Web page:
Have you ever ran your hand under cold water after receiving a minor burn?
Or have you ever applied a heat pack to sore muscles after a long work out?
These homemade approaches to pain management are examples of heat and cold therapy.
Of course, seeing a Washington DC physical therapist for heat and cold therapy is a little more involved than that.
Unlike many pain management techniques, heat and cold therapy is passive, non invasive, and non addictive.
As a result, it remains a popular option for managing pain.
Let’s take a closer look at heat and cold therapy, how it works, and how your physical therapist might use it.
What Is Heat Therapy?
Heat therapy, or thermotherapy, involves applying heat to inflamed areas in order to dilate blood vessels, promote blood flow, and help relax tight muscles.
Types Of Heat Therapy
Heat therapy comes in many forms, including:
- Applying heating devices, such as an electrical heating pad or a hot compress
- Soaking in a hot bath
- Using heated paraffin wax treatment
Heat therapy can also be moist or dry.
Moist heat therapies, such as hot baths, often work faster than dry heat therapies, such as heat packs.
What Is Heat Therapy Used For?
Heat therapy is an effective solution for the treatment of chronic muscle pain and arthritis joint pain.
Additionally, heat therapy may be useful for a variety of other conditions, including:
- Strains and sprains
- Orthopedic health conditions like sprains and tendinitis
- Pain or muscle spasms due to neck and back injuries, including lower back pain
Heat therapy is also commonly used to warm up stiff muscles before physical activity along with a through dynamic warm up like high knees, kick butts, heel walks, toe walks, carioca, walking kicks, walking lunges, and over the fence, under the fence.
As a result, it’s a great tool for running injuries prevention and treatment
When To Avoid Heat Therapy
In certain instances, heat therapy may exaggerate or worsen pain and other conditions.
For this reason, you should avoid heat therapy if:
- Your skin is hot, red, or inflamed
- You have dermatitis or an open wound
- You feel numb
- You have a condition that affects your sensitive to heat, such as peripheral neuropathy
Additionally, you should talk to your doctor before starting heat therapy if you have been diagnosed with high blood pressure or heart disease.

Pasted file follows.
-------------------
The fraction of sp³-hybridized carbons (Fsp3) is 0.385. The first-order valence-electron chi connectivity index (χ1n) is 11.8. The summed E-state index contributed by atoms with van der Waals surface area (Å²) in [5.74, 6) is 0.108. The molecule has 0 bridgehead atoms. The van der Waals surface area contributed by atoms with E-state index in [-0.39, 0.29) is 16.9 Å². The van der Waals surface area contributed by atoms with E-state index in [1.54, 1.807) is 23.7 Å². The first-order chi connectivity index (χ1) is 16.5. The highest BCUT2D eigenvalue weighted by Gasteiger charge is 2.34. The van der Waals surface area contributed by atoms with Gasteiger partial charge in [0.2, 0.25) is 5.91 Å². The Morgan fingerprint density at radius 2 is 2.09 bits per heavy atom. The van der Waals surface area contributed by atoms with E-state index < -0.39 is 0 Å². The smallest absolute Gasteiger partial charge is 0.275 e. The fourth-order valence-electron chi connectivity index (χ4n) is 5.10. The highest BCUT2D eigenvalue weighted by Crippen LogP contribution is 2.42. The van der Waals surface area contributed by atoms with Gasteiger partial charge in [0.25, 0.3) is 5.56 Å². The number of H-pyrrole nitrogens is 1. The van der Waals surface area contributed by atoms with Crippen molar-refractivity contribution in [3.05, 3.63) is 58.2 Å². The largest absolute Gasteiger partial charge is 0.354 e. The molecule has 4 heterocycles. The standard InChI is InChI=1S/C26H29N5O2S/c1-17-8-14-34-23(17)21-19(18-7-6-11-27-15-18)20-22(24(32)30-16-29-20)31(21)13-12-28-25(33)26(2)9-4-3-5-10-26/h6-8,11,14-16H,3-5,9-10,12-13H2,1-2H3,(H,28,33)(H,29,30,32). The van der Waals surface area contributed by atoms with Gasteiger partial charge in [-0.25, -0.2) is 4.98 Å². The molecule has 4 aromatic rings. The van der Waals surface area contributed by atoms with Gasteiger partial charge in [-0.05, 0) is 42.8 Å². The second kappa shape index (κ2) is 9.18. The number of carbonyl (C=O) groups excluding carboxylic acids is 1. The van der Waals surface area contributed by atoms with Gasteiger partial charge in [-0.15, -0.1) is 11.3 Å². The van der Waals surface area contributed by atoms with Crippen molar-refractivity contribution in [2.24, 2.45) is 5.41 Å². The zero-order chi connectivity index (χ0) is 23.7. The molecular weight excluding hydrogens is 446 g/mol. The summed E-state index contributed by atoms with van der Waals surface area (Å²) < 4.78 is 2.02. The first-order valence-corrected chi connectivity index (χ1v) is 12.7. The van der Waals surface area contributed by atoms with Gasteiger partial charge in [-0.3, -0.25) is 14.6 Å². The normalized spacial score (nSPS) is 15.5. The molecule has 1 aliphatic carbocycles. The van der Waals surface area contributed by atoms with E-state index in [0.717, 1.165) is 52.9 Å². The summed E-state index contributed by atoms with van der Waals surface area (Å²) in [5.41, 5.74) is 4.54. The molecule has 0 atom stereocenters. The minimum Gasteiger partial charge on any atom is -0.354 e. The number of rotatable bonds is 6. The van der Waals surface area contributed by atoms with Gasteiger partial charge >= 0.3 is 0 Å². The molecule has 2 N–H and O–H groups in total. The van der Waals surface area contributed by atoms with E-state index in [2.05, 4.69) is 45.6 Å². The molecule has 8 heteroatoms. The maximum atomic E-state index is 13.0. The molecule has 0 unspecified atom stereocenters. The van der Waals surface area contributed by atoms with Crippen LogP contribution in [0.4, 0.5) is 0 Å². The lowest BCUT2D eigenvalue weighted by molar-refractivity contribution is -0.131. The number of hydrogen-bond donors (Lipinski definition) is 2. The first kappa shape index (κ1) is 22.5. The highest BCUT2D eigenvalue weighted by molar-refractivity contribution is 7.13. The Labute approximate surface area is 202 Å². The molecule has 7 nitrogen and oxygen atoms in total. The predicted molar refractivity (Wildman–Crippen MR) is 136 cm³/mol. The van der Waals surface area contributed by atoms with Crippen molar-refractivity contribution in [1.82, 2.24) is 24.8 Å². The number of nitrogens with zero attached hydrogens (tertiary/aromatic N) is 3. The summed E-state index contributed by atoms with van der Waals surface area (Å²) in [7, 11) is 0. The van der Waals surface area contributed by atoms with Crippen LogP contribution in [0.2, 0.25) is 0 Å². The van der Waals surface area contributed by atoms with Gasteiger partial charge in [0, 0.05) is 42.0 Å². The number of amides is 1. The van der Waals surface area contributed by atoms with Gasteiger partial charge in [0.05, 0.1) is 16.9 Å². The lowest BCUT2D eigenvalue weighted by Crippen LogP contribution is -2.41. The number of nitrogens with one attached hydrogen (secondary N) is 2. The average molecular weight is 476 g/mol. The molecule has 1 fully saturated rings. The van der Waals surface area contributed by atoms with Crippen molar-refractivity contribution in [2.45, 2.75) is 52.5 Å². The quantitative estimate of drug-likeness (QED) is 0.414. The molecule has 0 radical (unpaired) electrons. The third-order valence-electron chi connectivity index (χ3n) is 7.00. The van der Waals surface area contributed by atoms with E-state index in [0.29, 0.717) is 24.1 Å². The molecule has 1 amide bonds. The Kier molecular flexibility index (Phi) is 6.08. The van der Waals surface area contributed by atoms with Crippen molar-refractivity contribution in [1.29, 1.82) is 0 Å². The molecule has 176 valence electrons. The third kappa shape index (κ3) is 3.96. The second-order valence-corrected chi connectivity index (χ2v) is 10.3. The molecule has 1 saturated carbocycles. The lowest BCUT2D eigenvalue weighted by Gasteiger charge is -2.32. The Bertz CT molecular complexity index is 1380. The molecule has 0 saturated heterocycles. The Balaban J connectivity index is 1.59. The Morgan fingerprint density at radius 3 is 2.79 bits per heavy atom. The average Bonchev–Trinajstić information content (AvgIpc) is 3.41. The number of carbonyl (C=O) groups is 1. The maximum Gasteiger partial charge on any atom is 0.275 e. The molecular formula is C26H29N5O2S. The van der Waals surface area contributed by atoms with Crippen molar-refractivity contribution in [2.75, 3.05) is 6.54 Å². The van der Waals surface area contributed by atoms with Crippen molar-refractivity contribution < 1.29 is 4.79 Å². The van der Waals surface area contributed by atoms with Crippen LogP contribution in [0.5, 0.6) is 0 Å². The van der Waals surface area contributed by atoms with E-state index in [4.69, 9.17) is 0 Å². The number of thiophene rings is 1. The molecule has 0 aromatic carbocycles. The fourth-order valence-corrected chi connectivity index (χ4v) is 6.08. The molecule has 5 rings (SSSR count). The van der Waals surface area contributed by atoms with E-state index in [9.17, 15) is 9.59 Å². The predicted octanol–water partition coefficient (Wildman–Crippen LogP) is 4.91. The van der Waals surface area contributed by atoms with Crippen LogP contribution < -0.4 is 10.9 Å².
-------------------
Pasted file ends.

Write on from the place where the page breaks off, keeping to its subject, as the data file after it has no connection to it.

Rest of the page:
What Is Cold Therapy?
Cold therapy, or cryotherapy, involves applying ice or other cooling devices in order to reduce blood flow to an injury and subsequently slow the rate of inflammation.
Cold therapy is therefore useful in helping reduce the risk of swelling and tissue damage after an injury.
Types Of Cold Therapies
Like heat therapy, cold therapy comes in many different forms.
- A cold compress intermittently applied to the inflamed area
- Soaking in a cold, but not freezing, bath
- Massaging the area with an ice cup or an ice pack in a circular motion
What Is Cold Therapy Used For?
Cold therapy is most effective when applied immediately following an injury, such as a sports injury.
Other conditions that may benefit from cold therapy include:
- Strains and sprains
- Irritation of the tendons after physical activity (tendinitis)
When To Avoid Cold Therapy
In certain instances, cold therapy may exaggerate or worsen pain and other conditions.
For this reason, you should avoid cold therapy if:
- You feel numbness
- You have an open wound of blistered skin
- You have a vascular disease or injury, such as carotid artery disease
- You have a nerve disorder that affects blood flow, such as sympathetic dysfunction
- You have a disorder that causes you to be hyper sensitive to cold, like Reynaud’s disease
Cold therapy should also be avoided right before physical activity.
Additionally, you should talk to your doctor before starting cold therapy if you have been diagnosed with high blood pressure, heart disease, or vascular disease.
When To Alternative Between Heat And Cold Therapy
In some instances, alternating between heat and cold therapy can be extremely beneficial.
Cold therapy causes your blood vessels to contract, your circulation to reduce, and your pain to decrease.
By applying heat after cold therapy, your veins begin to expand again, your circulation improves, and nutrients are carried through your blood to the injury site to stimulate healing.
Alternating between heat and cold therapy may be beneficial for certain conditions, such as osteoarthritis and exercise induced injuries.
Book Your Appointment With Capitol Physical Therapy Today
Are you unsure if heat and cold therapy is right for you?
We can help!
At Capitol Physical Therapy, we can teach you how to implement heat and cold therapy into your wellness and recovery plan while also treating the cause of your pain.
Book your appointment with Capitol Physical Therapy today to find out more.
1331 H St NW #200,
Washington, DC 20005
9560 Pennsylvania Ave. # 202,
Upper Marlboro, MD 20772
Capitol Physical Therapy offers orthopedic and other pain related solutions, with our versitile team of physical therapists in Washington, DC